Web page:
Patience is bitter, but its fruit is sweet.”

-Jean-Jacques Rousseau


-If you are building during the winter months, factor in an additional 3-4 weeks of construction time due to winter weather delays (Hopefully you won’t use all of this additional time in consecutive weeks like we have!).

-Take your kitchen and bathroom plans to multiple locations to get quotes for cabinetry. Do this well in advance of when you are needing the cabinets. Sometimes you can score huge savings if you catch a promotion/sale.

Topics of Discussion in this Article:

Our story…

It was exciting for us to see the completed basement floor one we returned from vacation. Even with the walls poured, it was difficult for us to get a feel for how big the basement truly was. Now, with the floor poured, it was starting to take shape and give us an idea of the amount of space we would have. In the upcoming weeks, some of the back-filling will be completed, we will have made our cabinet selections, and our first load of materials will be delivered on site.

Back-fill Process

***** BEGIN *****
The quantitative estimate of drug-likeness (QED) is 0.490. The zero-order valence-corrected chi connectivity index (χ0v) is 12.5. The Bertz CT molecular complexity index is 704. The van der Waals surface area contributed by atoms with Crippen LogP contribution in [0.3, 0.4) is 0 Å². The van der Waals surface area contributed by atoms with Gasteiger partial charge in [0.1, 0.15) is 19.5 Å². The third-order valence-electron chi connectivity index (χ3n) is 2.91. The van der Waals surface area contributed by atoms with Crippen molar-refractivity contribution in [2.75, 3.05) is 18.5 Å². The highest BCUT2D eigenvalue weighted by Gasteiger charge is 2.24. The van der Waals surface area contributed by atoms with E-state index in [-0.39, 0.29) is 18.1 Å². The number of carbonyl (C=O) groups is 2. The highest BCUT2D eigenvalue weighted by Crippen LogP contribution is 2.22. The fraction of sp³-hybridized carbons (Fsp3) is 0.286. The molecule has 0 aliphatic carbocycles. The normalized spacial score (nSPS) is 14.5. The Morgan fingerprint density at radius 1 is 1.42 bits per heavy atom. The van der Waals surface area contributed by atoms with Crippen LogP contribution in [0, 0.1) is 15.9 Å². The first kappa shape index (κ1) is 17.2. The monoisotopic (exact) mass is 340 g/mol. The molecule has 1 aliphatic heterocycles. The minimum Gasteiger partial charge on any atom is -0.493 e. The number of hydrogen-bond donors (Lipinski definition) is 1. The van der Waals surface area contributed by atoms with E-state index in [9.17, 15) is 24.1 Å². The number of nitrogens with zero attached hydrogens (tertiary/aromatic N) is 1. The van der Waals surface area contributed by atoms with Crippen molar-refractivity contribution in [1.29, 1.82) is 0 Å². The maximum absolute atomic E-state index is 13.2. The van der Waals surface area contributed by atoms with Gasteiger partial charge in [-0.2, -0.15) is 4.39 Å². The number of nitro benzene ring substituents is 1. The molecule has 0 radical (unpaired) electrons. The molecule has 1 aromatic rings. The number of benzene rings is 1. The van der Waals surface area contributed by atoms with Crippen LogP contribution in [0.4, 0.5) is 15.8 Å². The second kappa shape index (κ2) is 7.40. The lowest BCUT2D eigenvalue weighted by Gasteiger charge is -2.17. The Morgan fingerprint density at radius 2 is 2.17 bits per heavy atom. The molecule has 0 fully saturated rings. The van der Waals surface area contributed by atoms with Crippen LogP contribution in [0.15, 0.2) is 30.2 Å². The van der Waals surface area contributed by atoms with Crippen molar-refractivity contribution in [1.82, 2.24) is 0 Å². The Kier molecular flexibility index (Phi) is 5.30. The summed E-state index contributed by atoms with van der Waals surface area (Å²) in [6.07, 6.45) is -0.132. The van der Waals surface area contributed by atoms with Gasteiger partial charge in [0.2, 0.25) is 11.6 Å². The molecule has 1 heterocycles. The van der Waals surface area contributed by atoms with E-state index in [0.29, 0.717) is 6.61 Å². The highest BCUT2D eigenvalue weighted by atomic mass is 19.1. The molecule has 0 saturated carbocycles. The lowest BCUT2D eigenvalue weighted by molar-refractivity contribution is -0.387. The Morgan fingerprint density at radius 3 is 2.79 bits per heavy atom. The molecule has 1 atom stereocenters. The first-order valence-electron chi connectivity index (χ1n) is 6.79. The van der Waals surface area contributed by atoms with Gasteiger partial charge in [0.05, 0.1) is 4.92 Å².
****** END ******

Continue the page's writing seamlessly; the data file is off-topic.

Now that the gravel had been added over the perimeter drainage tile, Keith was able to start the process of back-filling. As you have seen in previous pictures, there is a 2′-4′ space around the perimeter walls for the over-dig that allowed the installation of drainage tile, water-proofing, and gravel fill. At this point, Keith used his bobcat to push dirt towards the house and fill-in many of these areas. This is necessary before the framers begin construction for safety. The framers will now be able to walk up to the perimeter with tools and materials without falling or having to step over a drop-off. This will be especially important when they are working on the exterior to fasten sheeting, install windows, etc. This may sound like an easy process; however, it was a muddy mess. With the constant freezing and thawing we’ve been experiencing, some days it was too frozen for him to scoop/push the dirt and other days it was too wet and he was just spinning in the mud. On the days with ideal conditions, he was able to get partway around the house. Keith had to avoid the two walls where the concrete company screwed up the egress windows due to structural concerns. He will be able to back-fill in these areas once the repair is complete and the flooring system has been installed. While this step doesn’t sound very exciting, it was nice to see how he is planning on gradually sloping the dirt away from the house so that the basement doesn’t appear to be 4′-5′ out of the ground.